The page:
North American Network Operators Group|
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Re: S.2281 Hearing (was: Justice Dept: Wiretaps...)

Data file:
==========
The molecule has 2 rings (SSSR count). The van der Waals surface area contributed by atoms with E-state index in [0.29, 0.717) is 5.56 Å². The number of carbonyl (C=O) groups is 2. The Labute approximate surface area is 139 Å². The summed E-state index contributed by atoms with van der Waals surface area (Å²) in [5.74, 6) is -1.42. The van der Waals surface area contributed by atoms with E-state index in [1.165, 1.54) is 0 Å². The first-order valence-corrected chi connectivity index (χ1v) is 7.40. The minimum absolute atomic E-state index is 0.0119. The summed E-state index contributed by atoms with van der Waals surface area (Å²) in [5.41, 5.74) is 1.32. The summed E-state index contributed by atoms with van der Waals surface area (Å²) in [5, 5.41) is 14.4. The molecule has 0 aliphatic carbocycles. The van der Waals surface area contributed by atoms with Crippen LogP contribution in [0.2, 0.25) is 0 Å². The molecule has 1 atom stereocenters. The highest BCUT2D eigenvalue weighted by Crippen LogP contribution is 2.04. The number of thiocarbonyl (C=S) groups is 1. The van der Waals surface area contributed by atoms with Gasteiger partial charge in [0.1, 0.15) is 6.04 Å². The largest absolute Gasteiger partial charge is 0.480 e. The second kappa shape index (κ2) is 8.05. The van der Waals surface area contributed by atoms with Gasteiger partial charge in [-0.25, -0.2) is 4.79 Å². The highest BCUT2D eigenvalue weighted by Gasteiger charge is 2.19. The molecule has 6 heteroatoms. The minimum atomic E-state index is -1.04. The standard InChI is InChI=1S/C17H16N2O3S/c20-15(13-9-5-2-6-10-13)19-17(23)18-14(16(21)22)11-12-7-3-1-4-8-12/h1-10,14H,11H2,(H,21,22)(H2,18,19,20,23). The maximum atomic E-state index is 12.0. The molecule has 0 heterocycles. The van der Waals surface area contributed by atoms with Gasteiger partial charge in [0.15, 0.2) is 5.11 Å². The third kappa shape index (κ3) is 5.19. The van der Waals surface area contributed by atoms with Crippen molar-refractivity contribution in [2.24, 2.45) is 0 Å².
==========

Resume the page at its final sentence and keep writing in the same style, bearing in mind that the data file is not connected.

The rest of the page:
On Mon, 21 Jun 2004, John Curran wrote: > Looks pretty clear to me: assistance requirements (i.e. the requirement > to have LI capacity and mechanisms in place in advance) should apply to > all providers, and in particular, that VoIP providers who do not provide > direct PSTN access (e.g. FWD, Skype) should not get an exception here > as specified in the draft bill. And what would satisfy those law enforcement requirements? In 10 years of CALEA, law enforcement has never agreed anything done was good enough to satisfy CALEA. Instead, LEAs have repeatly stated all attempts at compliance so far have been deficient. If LEA thinks everything the PSTN tried to do was deficient, why does anyone think applying the same regime to other things will be any more successfull at meeting LEA's requirements? If law enforcement was trumpeting the success of CALEA, how much money it saved, how it caught criminals, how it saved lives; there might be a better argument for extending it to all communications. The problem is law enforcement has said CALEA is a failure in its eyes, so why do we want Congress to expand a broken regime? What's goofy is when ISPs perform investigations, they use lots of tools which could be useful to law enforcement. Some of those tools don't have a clear equivalent in other types of communication systems. So law enforcement asks for things that don't always make sense simply because that's what is in the order. Why do both pen registers and mail covers exist? Because the law followed the technology. When law enforcement does a mail cover, they get what a mail cover includes. The post office doesn't cover up the return address on the envelope because law enforcement only had a pen register order, but not a trap and trace order for the postal envelope. When developing systems for the PSTN, it turned out to be easier to collect the outgoing dialed digits on a phone line than the incoming calling number (pre-ss7 days). So the law split called numbers from calling numbers instead of trying to extend the postal service mail cover into the telephone. Trying to force the technology just makes everything grumpy. Do you pay a $10,000 fine everytime you fail to include the return address on a postal letter? Other technologies have similar natural boundaries. The US J-STD-25 and the EU ETSI frameworks are trying to go backwards. It creates a very complicated framework. Great for interception vendors, lousy for everyone else. What are the natural boundaries and how do they match up with people's expectations of privacy or other legal structures?